Man in a wheelchair high-fives another manWith the deadline to file taxes approaching, we take a look at the Earned Income Tax Credit (EITC) to share how it may qualify if you're working and receive low to moderate income. Even if you aren't required to file your taxes, this tax credit may help you.

Read more ...

Do You Qualify for This Tax Credit?

Mar 7, 2019

Man in a wheelchair high-fives another manIt's tax season! If you earned income in 2018, it's important to file your taxes. Today's blog post discusses a tax credit that may apply to you and free services available through the Internal Revenue Service (IRS).

Earned Income Tax Credit

The Earned Income Tax Credit (EITC) is a benefit for working people with low to moderate income. To qualify, you must meet certain requirements and file a tax return, even if you do not owe any taxes or are not required to file. EITC reduces the amount of taxes you owe and may qualify you for a refund.

Do I qualify for EITC?

To qualify for EITC you must have earned income from working for someone or from running or owning a business or farm and meet basic requirements. Supplemental Security Insurance (SSI) and Social Security Disability Income (SSDI) do not count as earned income.

Filing as a Dependent

Regardless of your age, if you're "permanently and totally disabled at any time during the year," you may be considered a qualifying child. This means that a family member that you live with may claim you as a dependent on their taxes. If this is the case, you are not eligible for the EITC.

Learn more:

You can determine your eligibility and file and claim your EITC for free:

  • Use the online EITC Assistant at IRS.gov to help determine if you're eligible. Information is available in English and Spanish.
  • If you made $66,000 or less in 2018, you can use brand name software products through IRS's Free File and electronically file your return to claim your EITC. Visit IRS.gov to access the software.

Will a tax refund affect my SSI or SSDI?

You may be concerned that a tax refund will affect your eligibility for public benefits, including Social Security disability benefits, Medicare or Medicaid, and food stamps (SNAP). The law is clear that, in most cases, tax refunds, including refunds from tax credits such as the EITC, are not counted as income for purposes of determining eligibility for benefits. This applies to any federal program and any state or local program financed with federal funds. For SSI recipients, income tax refunds are not counted as income and all federal tax refunds received on, or after January 2010, are not counted toward your SSI resource limit for 12 months (current allowable resource amount is $2,000 for an individual and 3,000 for a couple). For more information, contact Social Security toll-free at 1-800-772-1213 (1-800-325-0778 TTY) or visit your local office. If you are working with a benefits counselor, your counselor may be able to assist you with questions about how tax refunds may affect your benefits.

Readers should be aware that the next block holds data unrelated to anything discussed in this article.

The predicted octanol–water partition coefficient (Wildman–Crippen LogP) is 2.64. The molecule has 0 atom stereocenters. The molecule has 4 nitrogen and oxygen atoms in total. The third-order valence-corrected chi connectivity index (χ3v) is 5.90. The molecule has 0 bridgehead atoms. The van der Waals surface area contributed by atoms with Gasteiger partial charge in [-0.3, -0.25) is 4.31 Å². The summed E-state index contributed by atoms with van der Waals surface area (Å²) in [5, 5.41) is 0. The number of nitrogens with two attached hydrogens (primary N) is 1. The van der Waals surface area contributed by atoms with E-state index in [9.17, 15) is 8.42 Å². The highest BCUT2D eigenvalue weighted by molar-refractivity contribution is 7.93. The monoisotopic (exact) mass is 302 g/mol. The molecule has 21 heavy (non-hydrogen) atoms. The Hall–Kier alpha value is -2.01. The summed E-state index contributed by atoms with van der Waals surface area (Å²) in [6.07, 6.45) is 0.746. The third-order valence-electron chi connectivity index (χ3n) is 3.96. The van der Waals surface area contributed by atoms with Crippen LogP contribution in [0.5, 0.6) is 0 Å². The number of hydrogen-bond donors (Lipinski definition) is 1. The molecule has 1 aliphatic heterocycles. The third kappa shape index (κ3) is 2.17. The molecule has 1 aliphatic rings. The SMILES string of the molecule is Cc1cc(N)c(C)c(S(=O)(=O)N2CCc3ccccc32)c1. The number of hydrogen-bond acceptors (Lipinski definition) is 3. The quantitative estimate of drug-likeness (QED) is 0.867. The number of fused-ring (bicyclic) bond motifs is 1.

You may be concerned that a tax refund will affect your eligibility for public benefits, including Social Security disability benefits, Medicare or Medicaid, and food stamps (SNAP). The law is clear that, in most cases, tax refunds, including refunds from tax credits such as the EITC, are not counted as income for purposes of determining eligibility for benefits. This applies to any federal program and any state or local program financed with federal funds. For SSI recipients, income tax refunds are not counted as income and all federal tax refunds received on, or after January 2010, are not counted toward your SSI resource limit for 12 months (current allowable resource amount is $2,000 for an individual and 3,000 for a couple). For more information, contact Social Security toll-free at 1-800-772-1213 (1-800-325-0778 TTY) or visit your local office. If you are working with a benefits counselor, your counselor may be able to assist you with questions about how tax refunds may affect your benefits.

Who can help?

The IRS works with national partners, community-based coalitions and thousands of local partners and governments. These partnerships, also known as the Volunteer Income Tax Assistance (VITA) program, provide free EITC tax return preparation and tax help and tax education.

VITA offers free basic tax-return preparation to people who:

  • Generally make $55,000 or less
  • Have a disability
  • Are limited-English-speaking taxpayers

IRS-certified volunteers provide free basic income tax return preparation with electronic filing to qualified individuals. To find your local VITA site, call 1-800-906-9887 or use the VITA Locator Tool.

IRS-certified volunteers provide free basic income tax return preparation with electronic filing to qualified individuals. To find your local VITA site, call 1-800-906-9887 or use the VITA Locator Tool.

About Ticket to Work

Social Security's Ticket to Work (Ticket) program supports career development for people ages 18 through 64 who receive Social Security disability benefits (SSI or SSDI) and want to work. The Ticket program is free and voluntary. It helps people with disabilities move toward financial independence and connects them with the services and support they need to succeed in the workforce.

Learn more

To learn more about the Ticket program, call the Ticket to Work Help Line at 1-866-968-7842 or 1-866-833-2967 (TTY) Monday through Friday, 8 a.m. to 8 p.m. ET. Ask a representative to send you a list of service providers or find providers on your own with the Ticket program Find Help tool.

Learn more

To learn more about the Ticket program, call the Ticket to Work Help Line at 1-866-968-7842 or 1-866-833-2967 (TTY) Monday through Friday, 8 a.m. to 8 p.m. ET. Ask a representative to send you a list of service providers or find providers on your own with the Ticket program Find Help tool.

Receive Blog Updates